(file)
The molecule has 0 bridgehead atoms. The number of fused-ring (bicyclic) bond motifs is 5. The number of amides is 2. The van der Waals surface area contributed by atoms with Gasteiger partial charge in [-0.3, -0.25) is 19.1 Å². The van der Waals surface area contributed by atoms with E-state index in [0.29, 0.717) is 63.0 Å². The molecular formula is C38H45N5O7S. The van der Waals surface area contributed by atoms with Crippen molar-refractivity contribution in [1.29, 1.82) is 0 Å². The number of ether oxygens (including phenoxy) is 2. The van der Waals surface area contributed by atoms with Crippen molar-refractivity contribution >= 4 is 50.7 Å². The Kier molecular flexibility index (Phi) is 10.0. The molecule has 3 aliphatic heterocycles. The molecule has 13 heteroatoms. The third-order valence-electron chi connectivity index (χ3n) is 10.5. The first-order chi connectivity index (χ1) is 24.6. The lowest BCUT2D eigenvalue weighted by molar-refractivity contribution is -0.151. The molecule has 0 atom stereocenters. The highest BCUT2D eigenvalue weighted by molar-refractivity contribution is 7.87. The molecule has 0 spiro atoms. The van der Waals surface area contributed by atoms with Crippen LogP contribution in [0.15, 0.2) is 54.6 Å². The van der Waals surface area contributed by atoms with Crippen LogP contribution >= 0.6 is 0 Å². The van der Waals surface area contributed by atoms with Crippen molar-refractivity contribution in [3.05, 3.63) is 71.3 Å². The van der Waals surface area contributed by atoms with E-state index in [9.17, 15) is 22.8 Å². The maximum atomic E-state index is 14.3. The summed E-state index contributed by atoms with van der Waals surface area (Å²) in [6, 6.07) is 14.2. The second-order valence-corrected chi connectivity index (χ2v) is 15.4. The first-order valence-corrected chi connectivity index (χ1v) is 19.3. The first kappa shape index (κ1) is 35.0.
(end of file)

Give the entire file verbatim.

The molecule has 0 bridgehead atoms. The number of fused-ring (bicyclic) bond motifs is 5. The number of amides is 2. The van der Waals surface area contributed by atoms with Gasteiger partial charge in [-0.3, -0.25) is 19.1 Å². The van der Waals surface area contributed by atoms with E-state index in [0.29, 0.717) is 63.0 Å². The molecular formula is C38H45N5O7S. The van der Waals surface area contributed by atoms with Crippen molar-refractivity contribution in [1.29, 1.82) is 0 Å². The number of ether oxygens (including phenoxy) is 2. The van der Waals surface area contributed by atoms with Crippen molar-refractivity contribution >= 4 is 50.7 Å². The Kier molecular flexibility index (Phi) is 10.0. The molecule has 3 aliphatic heterocycles. The molecule has 13 heteroatoms. The third-order valence-electron chi connectivity index (χ3n) is 10.5. The first-order chi connectivity index (χ1) is 24.6. The lowest BCUT2D eigenvalue weighted by molar-refractivity contribution is -0.151. The molecule has 0 atom stereocenters. The highest BCUT2D eigenvalue weighted by molar-refractivity contribution is 7.87. The molecule has 0 spiro atoms. The van der Waals surface area contributed by atoms with Crippen LogP contribution in [0.15, 0.2) is 54.6 Å². The van der Waals surface area contributed by atoms with Crippen LogP contribution >= 0.6 is 0 Å². The van der Waals surface area contributed by atoms with Crippen molar-refractivity contribution in [3.05, 3.63) is 71.3 Å². The van der Waals surface area contributed by atoms with E-state index in [9.17, 15) is 22.8 Å². The maximum atomic E-state index is 14.3. The summed E-state index contributed by atoms with van der Waals surface area (Å²) in [6, 6.07) is 14.2. The second-order valence-corrected chi connectivity index (χ2v) is 15.4. The first-order valence-corrected chi connectivity index (χ1v) is 19.3. The first kappa shape index (κ1) is 35.0.